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Identifying the corporates most vulnerable to price shocks following the pandemic

Prepared by Julian Metzler, Benjamin Mosk, Nander de Vette and Peter Welz

Published as part of the Financial Stability Review, May 2022.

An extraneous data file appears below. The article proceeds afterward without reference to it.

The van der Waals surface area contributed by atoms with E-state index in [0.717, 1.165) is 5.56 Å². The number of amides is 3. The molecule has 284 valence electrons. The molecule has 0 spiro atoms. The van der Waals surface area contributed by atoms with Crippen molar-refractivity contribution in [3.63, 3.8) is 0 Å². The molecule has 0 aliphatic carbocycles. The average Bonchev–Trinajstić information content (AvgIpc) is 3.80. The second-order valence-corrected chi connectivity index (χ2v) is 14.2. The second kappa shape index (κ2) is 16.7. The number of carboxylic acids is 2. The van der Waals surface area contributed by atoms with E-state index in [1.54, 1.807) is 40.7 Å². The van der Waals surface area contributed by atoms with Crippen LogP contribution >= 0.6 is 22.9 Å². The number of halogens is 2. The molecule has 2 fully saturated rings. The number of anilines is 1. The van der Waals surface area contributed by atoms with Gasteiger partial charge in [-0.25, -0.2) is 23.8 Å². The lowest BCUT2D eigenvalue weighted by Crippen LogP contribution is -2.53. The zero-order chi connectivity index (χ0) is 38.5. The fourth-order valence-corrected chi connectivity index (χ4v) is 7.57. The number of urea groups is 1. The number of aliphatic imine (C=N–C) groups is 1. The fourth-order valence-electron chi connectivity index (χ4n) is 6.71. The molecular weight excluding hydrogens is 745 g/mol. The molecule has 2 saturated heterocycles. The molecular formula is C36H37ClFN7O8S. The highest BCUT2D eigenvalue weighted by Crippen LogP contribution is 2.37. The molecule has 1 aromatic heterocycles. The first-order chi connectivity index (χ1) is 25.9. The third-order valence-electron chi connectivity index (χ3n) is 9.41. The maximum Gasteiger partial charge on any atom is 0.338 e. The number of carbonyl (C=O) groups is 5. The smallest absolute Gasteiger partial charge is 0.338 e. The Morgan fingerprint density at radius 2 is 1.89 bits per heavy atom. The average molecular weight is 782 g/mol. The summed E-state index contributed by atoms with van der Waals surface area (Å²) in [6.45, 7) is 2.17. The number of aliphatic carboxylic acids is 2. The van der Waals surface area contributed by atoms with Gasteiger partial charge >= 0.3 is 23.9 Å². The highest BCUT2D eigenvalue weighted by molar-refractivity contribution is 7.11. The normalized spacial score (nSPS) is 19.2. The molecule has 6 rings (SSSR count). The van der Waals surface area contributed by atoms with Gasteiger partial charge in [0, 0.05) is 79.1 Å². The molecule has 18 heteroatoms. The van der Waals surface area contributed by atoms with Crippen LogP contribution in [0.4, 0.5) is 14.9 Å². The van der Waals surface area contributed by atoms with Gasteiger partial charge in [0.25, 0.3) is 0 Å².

By the end of 2021, the aggregate profitability and debt positions of euro area non-financial corporations (NFCs) had recovered to pre-pandemic levels. While overall gross debt relative to gross value added remains elevated at around 160%, net debt has returned to its pre-pandemic level of around 100% of gross value added, with firms having increased precautionary cash buffers amid favourable financing conditions. However, these aggregate developments were mostly driven by large firms, while the net debt positions of small firms increased as they used credit to offset those cash flow losses that were not covered by government support measures. In addition, many corporates now face broad-based increases in input prices on the back of energy price rises and supply chain disruptions. Against this backdrop, this box uses firm-level balance sheet data for around 91,000 euro area non-financial corporations to identify vulnerable firms based on the Altman Z-score, a measure of insolvency risk that uses five balance sheet and income statement ratios and their joint importance.[1], [2], [3] It then matches bank and sovereign exposures to consider related risks associated with the sovereign-bank-corporate nexus.